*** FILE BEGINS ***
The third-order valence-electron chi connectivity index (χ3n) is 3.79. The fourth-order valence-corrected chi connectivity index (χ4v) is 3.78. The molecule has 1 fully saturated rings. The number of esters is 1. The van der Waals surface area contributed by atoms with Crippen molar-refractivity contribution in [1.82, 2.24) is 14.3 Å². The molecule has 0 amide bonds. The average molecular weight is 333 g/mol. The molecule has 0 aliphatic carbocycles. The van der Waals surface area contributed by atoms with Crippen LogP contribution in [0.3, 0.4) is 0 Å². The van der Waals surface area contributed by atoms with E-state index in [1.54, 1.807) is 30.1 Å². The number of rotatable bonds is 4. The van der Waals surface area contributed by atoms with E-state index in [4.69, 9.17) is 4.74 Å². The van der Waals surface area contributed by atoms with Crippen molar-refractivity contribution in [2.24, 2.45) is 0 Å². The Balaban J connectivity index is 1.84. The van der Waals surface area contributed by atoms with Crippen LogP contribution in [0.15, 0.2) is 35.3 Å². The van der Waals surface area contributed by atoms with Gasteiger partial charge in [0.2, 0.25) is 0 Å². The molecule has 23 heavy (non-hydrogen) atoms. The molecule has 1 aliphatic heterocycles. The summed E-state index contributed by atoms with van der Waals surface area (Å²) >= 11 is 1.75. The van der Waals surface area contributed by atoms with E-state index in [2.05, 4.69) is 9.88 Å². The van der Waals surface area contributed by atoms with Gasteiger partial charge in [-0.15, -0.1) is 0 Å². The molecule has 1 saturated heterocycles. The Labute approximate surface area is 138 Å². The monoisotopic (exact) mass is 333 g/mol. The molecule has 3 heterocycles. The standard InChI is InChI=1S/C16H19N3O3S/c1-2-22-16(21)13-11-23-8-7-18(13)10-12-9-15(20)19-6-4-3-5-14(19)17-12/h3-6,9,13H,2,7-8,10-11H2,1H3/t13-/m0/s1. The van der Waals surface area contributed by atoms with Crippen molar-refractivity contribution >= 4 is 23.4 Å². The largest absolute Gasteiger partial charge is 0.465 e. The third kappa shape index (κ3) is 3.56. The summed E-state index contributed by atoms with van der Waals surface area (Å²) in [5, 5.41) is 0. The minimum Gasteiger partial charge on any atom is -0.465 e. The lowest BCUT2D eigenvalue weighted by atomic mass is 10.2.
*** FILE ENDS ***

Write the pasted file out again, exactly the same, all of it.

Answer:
The third-order valence-electron chi connectivity index (χ3n) is 3.79. The fourth-order valence-corrected chi connectivity index (χ4v) is 3.78. The molecule has 1 fully saturated rings. The number of esters is 1. The van der Waals surface area contributed by atoms with Crippen molar-refractivity contribution in [1.82, 2.24) is 14.3 Å². The molecule has 0 amide bonds. The average molecular weight is 333 g/mol. The molecule has 0 aliphatic carbocycles. The van der Waals surface area contributed by atoms with Crippen LogP contribution in [0.3, 0.4) is 0 Å². The van der Waals surface area contributed by atoms with E-state index in [1.54, 1.807) is 30.1 Å². The number of rotatable bonds is 4. The van der Waals surface area contributed by atoms with E-state index in [4.69, 9.17) is 4.74 Å². The van der Waals surface area contributed by atoms with Crippen molar-refractivity contribution in [2.24, 2.45) is 0 Å². The Balaban J connectivity index is 1.84. The van der Waals surface area contributed by atoms with Crippen LogP contribution in [0.15, 0.2) is 35.3 Å². The van der Waals surface area contributed by atoms with Gasteiger partial charge in [0.2, 0.25) is 0 Å². The molecule has 23 heavy (non-hydrogen) atoms. The molecule has 1 aliphatic heterocycles. The summed E-state index contributed by atoms with van der Waals surface area (Å²) >= 11 is 1.75. The van der Waals surface area contributed by atoms with E-state index in [2.05, 4.69) is 9.88 Å². The van der Waals surface area contributed by atoms with Gasteiger partial charge in [-0.15, -0.1) is 0 Å². The molecule has 1 saturated heterocycles. The Labute approximate surface area is 138 Å². The monoisotopic (exact) mass is 333 g/mol. The molecule has 3 heterocycles. The standard InChI is InChI=1S/C16H19N3O3S/c1-2-22-16(21)13-11-23-8-7-18(13)10-12-9-15(20)19-6-4-3-5-14(19)17-12/h3-6,9,13H,2,7-8,10-11H2,1H3/t13-/m0/s1. The van der Waals surface area contributed by atoms with Crippen molar-refractivity contribution >= 4 is 23.4 Å². The largest absolute Gasteiger partial charge is 0.465 e. The third kappa shape index (κ3) is 3.56. The summed E-state index contributed by atoms with van der Waals surface area (Å²) in [5, 5.41) is 0. The minimum Gasteiger partial charge on any atom is -0.465 e. The lowest BCUT2D eigenvalue weighted by atomic mass is 10.2.